A posterior hip replacement is the most traditional of all the approaches to hip replacement surgery. The incision is made just behind the hip joint and allows the surgeon to view the hip joint clearly. However there are some disadvantages as well, which we will explain below.
This is a very versatile surgical approach to hip replacement surgery and can be used in situations where other approaches would not work e.g.,
In addition, the incision can be lengthened to allow for more complex surgical work to be carried out.
This approach is suitable for most types of implant
It allows the surgeon the best view of the hip whilst he is working on it
The principal disadvantage of a posterior hip replacement is that it is associated with a higher rate of post-operative dislocations
During surgery some of the muscles and tendons are cut away from the hip joint before being reattached. This may contribute to the higher rate of dislocation.
The procedure involves cutting and detaching more muscles than other approaches and this may lead to longer recovery times and more post-operative pain.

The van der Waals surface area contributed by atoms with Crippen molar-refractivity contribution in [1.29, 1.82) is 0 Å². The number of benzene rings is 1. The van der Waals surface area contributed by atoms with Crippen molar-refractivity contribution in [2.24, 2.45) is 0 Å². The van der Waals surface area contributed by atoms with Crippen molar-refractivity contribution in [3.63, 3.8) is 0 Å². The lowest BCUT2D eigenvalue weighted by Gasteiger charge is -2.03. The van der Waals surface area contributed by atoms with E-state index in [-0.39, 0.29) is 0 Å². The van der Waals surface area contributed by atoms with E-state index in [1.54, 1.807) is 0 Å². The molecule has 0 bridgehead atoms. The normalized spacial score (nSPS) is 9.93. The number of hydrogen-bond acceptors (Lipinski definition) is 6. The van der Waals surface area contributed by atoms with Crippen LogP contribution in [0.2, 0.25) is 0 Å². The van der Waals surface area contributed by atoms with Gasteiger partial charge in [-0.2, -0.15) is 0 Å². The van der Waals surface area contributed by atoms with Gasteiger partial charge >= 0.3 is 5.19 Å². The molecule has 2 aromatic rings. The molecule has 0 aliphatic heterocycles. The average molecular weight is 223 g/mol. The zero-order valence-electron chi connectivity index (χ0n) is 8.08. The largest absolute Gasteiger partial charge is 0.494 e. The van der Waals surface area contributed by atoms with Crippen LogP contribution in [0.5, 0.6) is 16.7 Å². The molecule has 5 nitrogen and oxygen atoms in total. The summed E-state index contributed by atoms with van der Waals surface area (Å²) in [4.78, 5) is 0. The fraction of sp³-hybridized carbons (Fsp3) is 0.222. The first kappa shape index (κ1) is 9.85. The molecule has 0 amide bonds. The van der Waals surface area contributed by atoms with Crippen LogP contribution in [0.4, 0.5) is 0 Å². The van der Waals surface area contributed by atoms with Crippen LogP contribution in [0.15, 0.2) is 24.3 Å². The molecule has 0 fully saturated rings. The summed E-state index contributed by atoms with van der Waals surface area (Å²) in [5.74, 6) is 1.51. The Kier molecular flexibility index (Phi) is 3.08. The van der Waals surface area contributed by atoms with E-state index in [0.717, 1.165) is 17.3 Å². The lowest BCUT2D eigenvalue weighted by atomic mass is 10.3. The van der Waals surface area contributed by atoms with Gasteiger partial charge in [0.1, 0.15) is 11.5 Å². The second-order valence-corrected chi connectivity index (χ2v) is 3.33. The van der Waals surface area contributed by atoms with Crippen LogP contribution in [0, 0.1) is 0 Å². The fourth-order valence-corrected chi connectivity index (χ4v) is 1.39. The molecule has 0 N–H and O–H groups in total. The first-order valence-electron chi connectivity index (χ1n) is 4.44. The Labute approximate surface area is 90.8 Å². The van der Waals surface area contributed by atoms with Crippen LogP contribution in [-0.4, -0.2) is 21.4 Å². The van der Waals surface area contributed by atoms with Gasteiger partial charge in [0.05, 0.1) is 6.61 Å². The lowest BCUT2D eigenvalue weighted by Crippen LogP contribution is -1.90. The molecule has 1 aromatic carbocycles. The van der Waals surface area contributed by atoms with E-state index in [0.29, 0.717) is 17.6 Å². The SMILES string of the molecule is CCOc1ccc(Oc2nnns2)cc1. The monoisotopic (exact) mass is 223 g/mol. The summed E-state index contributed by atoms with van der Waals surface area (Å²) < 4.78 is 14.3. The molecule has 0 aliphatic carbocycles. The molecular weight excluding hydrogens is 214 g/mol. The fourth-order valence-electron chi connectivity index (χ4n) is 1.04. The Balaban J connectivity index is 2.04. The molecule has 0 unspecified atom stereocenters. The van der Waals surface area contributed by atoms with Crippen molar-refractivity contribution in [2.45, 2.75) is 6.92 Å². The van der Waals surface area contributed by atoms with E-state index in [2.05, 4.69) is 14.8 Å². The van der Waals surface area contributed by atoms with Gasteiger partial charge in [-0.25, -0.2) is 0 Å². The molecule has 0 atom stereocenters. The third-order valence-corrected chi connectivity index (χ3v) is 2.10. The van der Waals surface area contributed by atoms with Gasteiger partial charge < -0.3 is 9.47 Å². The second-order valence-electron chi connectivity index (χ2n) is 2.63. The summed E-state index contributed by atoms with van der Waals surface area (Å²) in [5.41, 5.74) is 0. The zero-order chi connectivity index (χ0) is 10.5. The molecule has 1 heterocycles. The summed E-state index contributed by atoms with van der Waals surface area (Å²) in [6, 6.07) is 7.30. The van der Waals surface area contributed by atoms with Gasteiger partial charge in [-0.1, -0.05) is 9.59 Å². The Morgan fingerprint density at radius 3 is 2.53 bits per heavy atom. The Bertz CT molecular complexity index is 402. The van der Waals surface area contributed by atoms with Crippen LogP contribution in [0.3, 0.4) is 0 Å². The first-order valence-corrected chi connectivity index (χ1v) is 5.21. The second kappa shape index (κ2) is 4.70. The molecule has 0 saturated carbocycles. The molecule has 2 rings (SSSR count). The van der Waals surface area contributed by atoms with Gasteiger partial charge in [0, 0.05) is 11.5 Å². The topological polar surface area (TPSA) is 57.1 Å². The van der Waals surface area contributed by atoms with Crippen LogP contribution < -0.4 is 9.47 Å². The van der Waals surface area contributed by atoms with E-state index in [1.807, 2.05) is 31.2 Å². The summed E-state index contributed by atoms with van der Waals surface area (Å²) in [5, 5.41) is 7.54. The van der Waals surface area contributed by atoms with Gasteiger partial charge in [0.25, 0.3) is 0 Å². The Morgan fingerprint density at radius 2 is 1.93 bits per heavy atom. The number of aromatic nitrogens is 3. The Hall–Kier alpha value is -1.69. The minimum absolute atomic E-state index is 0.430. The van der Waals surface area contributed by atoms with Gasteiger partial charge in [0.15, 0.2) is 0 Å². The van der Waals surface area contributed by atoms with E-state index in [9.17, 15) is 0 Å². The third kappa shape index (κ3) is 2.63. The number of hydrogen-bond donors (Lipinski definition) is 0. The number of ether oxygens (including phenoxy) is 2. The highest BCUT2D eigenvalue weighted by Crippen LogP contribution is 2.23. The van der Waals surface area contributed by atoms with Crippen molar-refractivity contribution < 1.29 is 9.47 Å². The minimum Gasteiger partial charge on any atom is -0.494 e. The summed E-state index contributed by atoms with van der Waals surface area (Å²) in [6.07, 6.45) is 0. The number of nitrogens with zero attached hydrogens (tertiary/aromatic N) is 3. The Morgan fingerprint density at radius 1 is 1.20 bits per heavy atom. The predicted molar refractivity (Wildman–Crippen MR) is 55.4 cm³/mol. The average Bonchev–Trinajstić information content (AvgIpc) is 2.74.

Access to the hip joint is through a 25cm – 30cm (10” – 12”) curved incision made beside or just behind the hip. Once the incision is made the surgeon cuts through the muscles between the skin and the hip joint before detaching those muscles attached to the joint itself.
The next step is similar to other approaches. A semi-circular cup is implanted into the socket (pelvic) side and the inside of the femur is hollowed out to allow for the placement of the metal stem. A ball (metal or ceramic) is attached to the external end of the stem and this completes the new joint.
The surgeon then reattaches the muscles to the joint and repairs any that have been cut through, before closing the incision.
There is great video on YouTube showing this approach however it is a real life ops, so probably not suited for the squeamish.
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